By David Kenney
Year’s ago, Courtney Love’s angst-rock band Hole made the big time singing "Go on/take everything/take everything/I want you to go on/take everything" in the song "Violet."
These days, Love’s trying to take something back. Involved in a bitter battle with Universal Music, the sometimes actress aims to create a musicians’ Union. Love claims her current contract with Universal is unfair and she, as well as other musicians, should have access to health care and pension plans and be paid a greater percentage of CD royalties. Love is being sued by Universal Music for not completing the obligations of her contract.
Love’s neck is on the line. The likelihood of her success is slim; she’s probably taking a risk as great as Pearl Jam’s battle against the Ticketmaster monopoly. Her courage, however, has to be commended.
The music industry mainly consists of a few major record labels, many of them entertainment conglomerates. So essentially, Love isn’t just fighting her own label.
Creating a musicians’ Union is would completely change the music industry. In terms of CD royalties alone, a Union would help ensure one-hit wonders and no-hit musicians aren’t left for dead, post-career. After all, despite what some think, rock and roll is a job.
And in many cases, that job involves working under extreme conditions. Look at George Harrison. Attacked by a knife-wielding, crazed fan, the former Beatle almost lost use of his guitar-playing hand. While Harrison is finally secure, not all musicians are as fortunate as he is. If a young musician loses their ability to make music, it may mean menial jobs and disability insurance for life.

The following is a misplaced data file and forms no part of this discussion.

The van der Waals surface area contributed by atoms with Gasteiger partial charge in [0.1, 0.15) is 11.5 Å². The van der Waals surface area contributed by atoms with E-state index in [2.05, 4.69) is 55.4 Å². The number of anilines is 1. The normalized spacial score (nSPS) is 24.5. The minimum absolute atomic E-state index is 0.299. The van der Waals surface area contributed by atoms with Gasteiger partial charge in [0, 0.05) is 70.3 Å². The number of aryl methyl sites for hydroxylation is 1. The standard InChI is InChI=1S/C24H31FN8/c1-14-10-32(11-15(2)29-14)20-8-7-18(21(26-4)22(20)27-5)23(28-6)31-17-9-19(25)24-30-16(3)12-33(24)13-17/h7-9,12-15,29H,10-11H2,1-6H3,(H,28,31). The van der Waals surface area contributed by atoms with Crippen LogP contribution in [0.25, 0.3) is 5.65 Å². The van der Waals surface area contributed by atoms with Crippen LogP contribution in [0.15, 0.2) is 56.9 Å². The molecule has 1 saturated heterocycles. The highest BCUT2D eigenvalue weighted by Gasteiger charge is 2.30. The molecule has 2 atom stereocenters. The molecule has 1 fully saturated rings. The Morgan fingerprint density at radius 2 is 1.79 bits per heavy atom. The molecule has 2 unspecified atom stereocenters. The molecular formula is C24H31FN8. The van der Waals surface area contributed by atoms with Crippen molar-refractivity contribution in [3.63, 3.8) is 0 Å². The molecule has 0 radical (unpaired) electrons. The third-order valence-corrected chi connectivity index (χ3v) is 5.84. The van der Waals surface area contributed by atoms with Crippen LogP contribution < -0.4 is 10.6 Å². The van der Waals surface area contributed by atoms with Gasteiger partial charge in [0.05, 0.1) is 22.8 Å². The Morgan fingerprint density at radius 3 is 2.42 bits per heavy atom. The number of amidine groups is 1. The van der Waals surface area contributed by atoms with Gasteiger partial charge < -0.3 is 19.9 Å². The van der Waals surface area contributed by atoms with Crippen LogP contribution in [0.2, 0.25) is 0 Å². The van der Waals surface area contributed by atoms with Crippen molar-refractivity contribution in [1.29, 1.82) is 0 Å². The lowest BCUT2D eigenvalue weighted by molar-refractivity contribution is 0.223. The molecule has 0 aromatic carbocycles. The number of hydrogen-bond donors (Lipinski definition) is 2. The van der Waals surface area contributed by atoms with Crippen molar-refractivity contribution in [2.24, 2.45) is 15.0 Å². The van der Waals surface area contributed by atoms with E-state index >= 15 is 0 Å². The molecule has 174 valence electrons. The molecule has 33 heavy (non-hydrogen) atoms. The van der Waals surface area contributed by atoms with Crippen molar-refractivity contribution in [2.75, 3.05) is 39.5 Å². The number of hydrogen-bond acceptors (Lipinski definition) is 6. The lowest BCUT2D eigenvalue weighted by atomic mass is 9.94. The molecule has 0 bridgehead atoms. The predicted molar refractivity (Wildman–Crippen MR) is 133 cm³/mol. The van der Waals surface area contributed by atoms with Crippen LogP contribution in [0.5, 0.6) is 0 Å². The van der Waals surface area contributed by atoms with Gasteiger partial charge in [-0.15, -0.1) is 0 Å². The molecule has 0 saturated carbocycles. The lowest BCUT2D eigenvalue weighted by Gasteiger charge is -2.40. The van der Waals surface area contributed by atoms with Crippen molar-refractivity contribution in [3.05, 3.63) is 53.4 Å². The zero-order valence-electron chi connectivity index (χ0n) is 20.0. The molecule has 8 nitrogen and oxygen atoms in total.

Love’s crusade isn’t without potential fallbacks, however. Increased musician royalties might create higher CD prices. As well, the already downsized music industry may be forced to cut even more jobs than those that will be lost as a result of the Universal/Polygram merger.
Still, if musicians create the music then shouldn’t they be reaping more of what they sow? Definitely. Of course there are recording costs, promotional costs, et cetera to consider but after playing concert halls away from family and friends for up to a year at a time, artists shouldn’t have to worry about penny pinching. Leave that to the label, who will still make extensive amounts of money even if there was a union involved. Love puts it best in a letter posted on the Music Industry News Network website claiming:
"Record companies have a 5 per cent success rate. That means 5 per cent of all records of all records released by major labels go gold or platinum. How do record companies get away with a 95 per cent failure rate that would be totally unacceptable in any other business?"
She’s right, it’s time to make record labels dance to the music.